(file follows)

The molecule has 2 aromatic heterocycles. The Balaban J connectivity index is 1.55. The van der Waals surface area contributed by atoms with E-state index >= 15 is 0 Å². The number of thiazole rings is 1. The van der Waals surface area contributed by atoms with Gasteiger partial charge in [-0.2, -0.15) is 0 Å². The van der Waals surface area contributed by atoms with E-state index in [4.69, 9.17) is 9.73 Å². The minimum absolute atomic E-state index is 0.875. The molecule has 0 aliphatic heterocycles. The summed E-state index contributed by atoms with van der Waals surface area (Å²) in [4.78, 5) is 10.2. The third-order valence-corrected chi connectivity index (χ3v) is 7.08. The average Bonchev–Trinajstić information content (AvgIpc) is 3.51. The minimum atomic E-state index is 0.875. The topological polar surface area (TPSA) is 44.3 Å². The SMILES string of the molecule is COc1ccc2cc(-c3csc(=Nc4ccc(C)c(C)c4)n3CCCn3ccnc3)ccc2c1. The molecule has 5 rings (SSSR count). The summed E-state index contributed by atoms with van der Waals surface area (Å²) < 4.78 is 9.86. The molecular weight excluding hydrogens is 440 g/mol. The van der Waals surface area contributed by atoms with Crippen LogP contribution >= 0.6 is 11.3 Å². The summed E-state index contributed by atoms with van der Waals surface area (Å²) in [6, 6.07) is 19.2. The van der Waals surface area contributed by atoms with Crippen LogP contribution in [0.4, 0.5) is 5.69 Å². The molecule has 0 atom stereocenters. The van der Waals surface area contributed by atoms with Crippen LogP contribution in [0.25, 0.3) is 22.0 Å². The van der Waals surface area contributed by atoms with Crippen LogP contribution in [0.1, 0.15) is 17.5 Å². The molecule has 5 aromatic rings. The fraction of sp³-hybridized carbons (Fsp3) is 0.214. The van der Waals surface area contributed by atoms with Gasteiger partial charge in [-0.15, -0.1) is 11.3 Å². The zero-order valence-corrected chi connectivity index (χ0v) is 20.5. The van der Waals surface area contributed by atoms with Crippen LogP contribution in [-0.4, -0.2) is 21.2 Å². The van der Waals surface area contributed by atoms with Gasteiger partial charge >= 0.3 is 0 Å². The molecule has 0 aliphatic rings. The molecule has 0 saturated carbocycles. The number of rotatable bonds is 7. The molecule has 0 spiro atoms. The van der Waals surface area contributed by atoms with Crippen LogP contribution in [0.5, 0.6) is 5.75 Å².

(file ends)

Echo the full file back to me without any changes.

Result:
The molecule has 2 aromatic heterocycles. The Balaban J connectivity index is 1.55. The van der Waals surface area contributed by atoms with E-state index >= 15 is 0 Å². The number of thiazole rings is 1. The van der Waals surface area contributed by atoms with Gasteiger partial charge in [-0.2, -0.15) is 0 Å². The van der Waals surface area contributed by atoms with E-state index in [4.69, 9.17) is 9.73 Å². The minimum absolute atomic E-state index is 0.875. The molecule has 0 aliphatic heterocycles. The summed E-state index contributed by atoms with van der Waals surface area (Å²) in [4.78, 5) is 10.2. The third-order valence-corrected chi connectivity index (χ3v) is 7.08. The average Bonchev–Trinajstić information content (AvgIpc) is 3.51. The minimum atomic E-state index is 0.875. The topological polar surface area (TPSA) is 44.3 Å². The SMILES string of the molecule is COc1ccc2cc(-c3csc(=Nc4ccc(C)c(C)c4)n3CCCn3ccnc3)ccc2c1. The molecule has 5 rings (SSSR count). The summed E-state index contributed by atoms with van der Waals surface area (Å²) < 4.78 is 9.86. The molecular weight excluding hydrogens is 440 g/mol. The van der Waals surface area contributed by atoms with Crippen LogP contribution >= 0.6 is 11.3 Å². The summed E-state index contributed by atoms with van der Waals surface area (Å²) in [6, 6.07) is 19.2. The van der Waals surface area contributed by atoms with Crippen LogP contribution in [0.4, 0.5) is 5.69 Å². The molecule has 0 atom stereocenters. The van der Waals surface area contributed by atoms with Crippen LogP contribution in [0.25, 0.3) is 22.0 Å². The van der Waals surface area contributed by atoms with Crippen LogP contribution in [0.1, 0.15) is 17.5 Å². The molecule has 5 aromatic rings. The fraction of sp³-hybridized carbons (Fsp3) is 0.214. The van der Waals surface area contributed by atoms with Gasteiger partial charge in [-0.15, -0.1) is 11.3 Å². The zero-order valence-corrected chi connectivity index (χ0v) is 20.5. The van der Waals surface area contributed by atoms with Crippen LogP contribution in [-0.4, -0.2) is 21.2 Å². The van der Waals surface area contributed by atoms with Gasteiger partial charge >= 0.3 is 0 Å². The molecule has 0 aliphatic rings. The molecule has 0 saturated carbocycles. The number of rotatable bonds is 7. The molecule has 0 spiro atoms. The van der Waals surface area contributed by atoms with Crippen LogP contribution in [0.5, 0.6) is 5.75 Å².